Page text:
Veillette Guitars Concorde Bass

SINCE THE EARLY 1950S, SOLID-BODY basses have dominated the groove-making sector of the market.


SINCE THE EARLY 1950S, SOLID-BODY basses have dominated the groove-making sector of the market. And while most players prefer the weight, density, and tone such instruments offer, hollow-body and semihollow basses have enjoyed a measure of success among a variety of players. Gibson, Höfner, Gretsch, and Guild are among the manufacturers to have made a mark with their hollow and semi-hollow basses. So too is Veillette Guitars of Woodstock, New York. At the Winter NAMM Show, Veillette debuted its new Concorde, a chambered, acoustic-style fretless bass with passive electronics. Unlike Veillette’s similar Archtop and Paris models, the Concorde employs a single magnetic pickup, rather than a combination of magnetic and under-saddle piezo-electric pickups.


Twin sound holes adorn a beautifully crafted spruce face that sits atop the Concorde’s single-cutaway, semi-hollow mahogany body. A single strip of ebony nestles into the Concorde’s pau ferro bridge to serve as a saddle, and a lined fretless pau ferro fingerbord caps the Concorde’s mahogany neck, which is attached via Veillette’s signature neck joint; underneath the neck-side strap button, an adjustable machine bolt assembly makes it possible to adjust the neck angle without having to futz around with the truss rod.

Picking up the Concorde, l immediately noticed its light weight, one of the obvious benefits of chambered-body bass design. As Veillette identifies the Concorde as its latest endeavor in producing acoustic-style instruments, I held off from plugging the Concorde into an amp for the first few days with the bass. Straight away, I could hear what Veillette is after; the chambered body gave voice to the warmth imparted by that mahogany body, and the spruce top helped the Concorde’s airy upper-register resonance ring clear.

The Concorde sat comfortably in my lap, but it hung on a strap in such a way that the fingerboard’s 1st position felt especially far from my body, forcing me to adjust my leftand right-hand playing positions. Though the shift was disconcerting at first—especially on a fretless bass—it was something I got used to in time.

For the Concorde’s fingerboard, Veillette opted for pau ferro, a wood that has the same feel and tonal qualities of rosewood, but that is a bit more dense and durable. The fingerboard lacks the gloss finish common on many modern fretless basses. When the Concorde’s nylon strings hit that naked fingerboard, the result is a distinct, vibrant string-to-wood sensation and tone, something akin to the sound and feel of an upright with gut strings. I found that this combination inspired me to play the bass differently than my other fretless, which has an ebony board and nickel strings.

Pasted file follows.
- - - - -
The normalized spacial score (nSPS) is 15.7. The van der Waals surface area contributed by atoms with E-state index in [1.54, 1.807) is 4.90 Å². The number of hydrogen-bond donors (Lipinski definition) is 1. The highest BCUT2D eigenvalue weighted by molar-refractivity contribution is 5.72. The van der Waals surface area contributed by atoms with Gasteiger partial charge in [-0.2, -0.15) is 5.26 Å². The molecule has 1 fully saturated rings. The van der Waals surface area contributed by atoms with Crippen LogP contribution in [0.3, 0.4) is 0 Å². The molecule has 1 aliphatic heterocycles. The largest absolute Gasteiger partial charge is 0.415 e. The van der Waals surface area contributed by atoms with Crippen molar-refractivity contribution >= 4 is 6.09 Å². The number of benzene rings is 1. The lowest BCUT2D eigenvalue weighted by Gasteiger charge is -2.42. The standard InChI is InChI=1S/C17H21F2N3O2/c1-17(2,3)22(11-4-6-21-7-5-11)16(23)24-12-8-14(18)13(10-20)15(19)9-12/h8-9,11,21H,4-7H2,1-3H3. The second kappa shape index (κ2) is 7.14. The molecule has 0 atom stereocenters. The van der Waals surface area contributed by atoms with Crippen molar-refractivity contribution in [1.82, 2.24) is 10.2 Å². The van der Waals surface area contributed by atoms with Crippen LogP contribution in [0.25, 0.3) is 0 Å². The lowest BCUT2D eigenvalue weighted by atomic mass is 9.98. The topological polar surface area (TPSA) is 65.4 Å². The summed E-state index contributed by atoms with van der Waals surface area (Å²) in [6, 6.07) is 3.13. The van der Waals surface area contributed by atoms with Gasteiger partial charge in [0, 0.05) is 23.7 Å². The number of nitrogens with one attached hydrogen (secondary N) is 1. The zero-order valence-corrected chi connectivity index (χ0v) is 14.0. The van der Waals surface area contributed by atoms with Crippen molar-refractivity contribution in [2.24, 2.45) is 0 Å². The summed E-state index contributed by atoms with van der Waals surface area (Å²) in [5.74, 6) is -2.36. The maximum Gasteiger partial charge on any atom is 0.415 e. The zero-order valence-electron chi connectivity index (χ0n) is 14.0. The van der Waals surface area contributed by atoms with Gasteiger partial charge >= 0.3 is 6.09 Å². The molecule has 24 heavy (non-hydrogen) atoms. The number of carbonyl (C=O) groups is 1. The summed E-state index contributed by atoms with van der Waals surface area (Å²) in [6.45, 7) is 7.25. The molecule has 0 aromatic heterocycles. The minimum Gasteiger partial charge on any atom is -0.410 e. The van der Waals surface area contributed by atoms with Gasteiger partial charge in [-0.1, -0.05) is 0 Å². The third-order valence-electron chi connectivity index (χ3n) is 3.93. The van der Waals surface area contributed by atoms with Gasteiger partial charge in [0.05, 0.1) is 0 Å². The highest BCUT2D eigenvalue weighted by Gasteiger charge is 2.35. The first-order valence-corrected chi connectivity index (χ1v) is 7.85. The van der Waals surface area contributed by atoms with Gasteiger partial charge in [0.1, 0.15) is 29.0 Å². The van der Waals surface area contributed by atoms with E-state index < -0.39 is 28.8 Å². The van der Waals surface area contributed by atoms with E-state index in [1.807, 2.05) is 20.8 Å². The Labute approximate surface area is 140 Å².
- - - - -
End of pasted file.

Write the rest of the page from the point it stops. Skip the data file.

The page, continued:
The bass retained its wonderfully warm and organic tone when plugged in, and the combination of the Citron HB pickup and Stellartone ToneStyler tone control gave the Concorde a wide range of sounds. The ToneStyler functions as a rotary tone selector switch comprised of 16 individual ceramic capacitors. Rolling back the ToneStyler knob gave the Concorde a deep, upright-like tone that was just this side of muddy, and turning it up accentuated the instrument’s clear highs and thumpy mids. My favorite setting lay somewhere between the two extremes. I appreciated the 16- position detented tone pot, as it allowed me to go to my preferred setting without needing to fish for a “sweet spot”. Though the Concorde lacks the array of controls you might find on an active bass, the bass’s single pickup and flexible ToneStyler control gave me all the range I needed, whether I wanted to lay low or step out in the mix.

As an accomplished player and master luthier, Joe Veillette is no stranger to fine instruments, and the Concorde proves that he knows how to transfer his knowledge and experience into the design of a bass. The price point of the Concorde indicates that it’s designed for serious players, but that’s precisely who Veillette Guitars has in mind when building their instruments. In the sea of solid-body guitars, the benefits of acoustic-style basses tend to get lost sometimes, but instruments like the Concorde, with its superior craftsmanship, vintage look, and superb sound, remind us that the inspiration for our instrument is found not just in the amplified sound of the electric guitar, but in the airy, natural voicing of the bass violin as well.


List $3,740
Pros A natural-sounding, acoustic-style fretless bass with plenty of tone options
Cons Requires some adjustment in playing position when played while standing

Neck Mahogany
Body Chambered mahogany
Top Spruce
Fingerboard Pau ferro
Bridge Pau ferro
Saddle Ebony
Nut Ebony
Width at nut 1 5/8"
Pickups Citron HB
Controls Volume, ToneStyler tone control
Strings LaBella Black Nylon Tape Wound
Scale 34"
Weight 7.2 lbs

Made in USA
Warranty Lifetime limited



Soundroom: Lace Helix

THE FIRST FENDER BASS DESIGN, IN 1951, had a body much heavier and larger than a normal solid-body guitar, so Leo Fender gave it cutaways for better balance. In doing so, he locked in what would become a traditional look for almost all electric basses in the future. Since that time, many bass manufactures have stuck to some form of this conventional look, but occasionally a company pushes the envelope of design with a mass-produced instrument, and such is the case with Lace Music’s Helix basses.